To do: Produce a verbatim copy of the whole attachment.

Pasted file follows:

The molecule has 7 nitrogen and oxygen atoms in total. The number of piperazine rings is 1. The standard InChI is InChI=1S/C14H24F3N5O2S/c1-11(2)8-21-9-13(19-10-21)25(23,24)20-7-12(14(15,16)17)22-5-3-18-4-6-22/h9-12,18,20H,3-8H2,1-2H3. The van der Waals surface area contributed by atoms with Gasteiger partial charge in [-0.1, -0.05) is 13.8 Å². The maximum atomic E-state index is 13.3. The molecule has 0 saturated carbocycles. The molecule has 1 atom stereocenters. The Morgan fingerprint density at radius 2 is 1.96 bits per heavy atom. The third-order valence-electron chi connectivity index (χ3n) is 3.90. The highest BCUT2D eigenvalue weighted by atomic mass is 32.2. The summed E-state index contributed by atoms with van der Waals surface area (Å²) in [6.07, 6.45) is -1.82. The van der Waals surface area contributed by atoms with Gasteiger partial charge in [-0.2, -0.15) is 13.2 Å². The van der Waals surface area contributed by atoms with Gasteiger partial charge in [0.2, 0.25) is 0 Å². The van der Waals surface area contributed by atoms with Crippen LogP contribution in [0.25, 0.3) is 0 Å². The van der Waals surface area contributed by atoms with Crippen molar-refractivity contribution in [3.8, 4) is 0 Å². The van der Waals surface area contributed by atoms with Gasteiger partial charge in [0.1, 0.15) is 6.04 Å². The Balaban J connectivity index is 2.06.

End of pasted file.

The molecule has 7 nitrogen and oxygen atoms in total. The number of piperazine rings is 1. The standard InChI is InChI=1S/C14H24F3N5O2S/c1-11(2)8-21-9-13(19-10-21)25(23,24)20-7-12(14(15,16)17)22-5-3-18-4-6-22/h9-12,18,20H,3-8H2,1-2H3. The van der Waals surface area contributed by atoms with Gasteiger partial charge in [-0.1, -0.05) is 13.8 Å². The maximum atomic E-state index is 13.3. The molecule has 0 saturated carbocycles. The molecule has 1 atom stereocenters. The Morgan fingerprint density at radius 2 is 1.96 bits per heavy atom. The third-order valence-electron chi connectivity index (χ3n) is 3.90. The highest BCUT2D eigenvalue weighted by atomic mass is 32.2. The summed E-state index contributed by atoms with van der Waals surface area (Å²) in [6.07, 6.45) is -1.82. The van der Waals surface area contributed by atoms with Gasteiger partial charge in [-0.2, -0.15) is 13.2 Å². The van der Waals surface area contributed by atoms with Gasteiger partial charge in [0.2, 0.25) is 0 Å². The van der Waals surface area contributed by atoms with Crippen LogP contribution in [0.25, 0.3) is 0 Å². The van der Waals surface area contributed by atoms with Crippen molar-refractivity contribution in [3.8, 4) is 0 Å². The van der Waals surface area contributed by atoms with Gasteiger partial charge in [0.1, 0.15) is 6.04 Å². The Balaban J connectivity index is 2.06.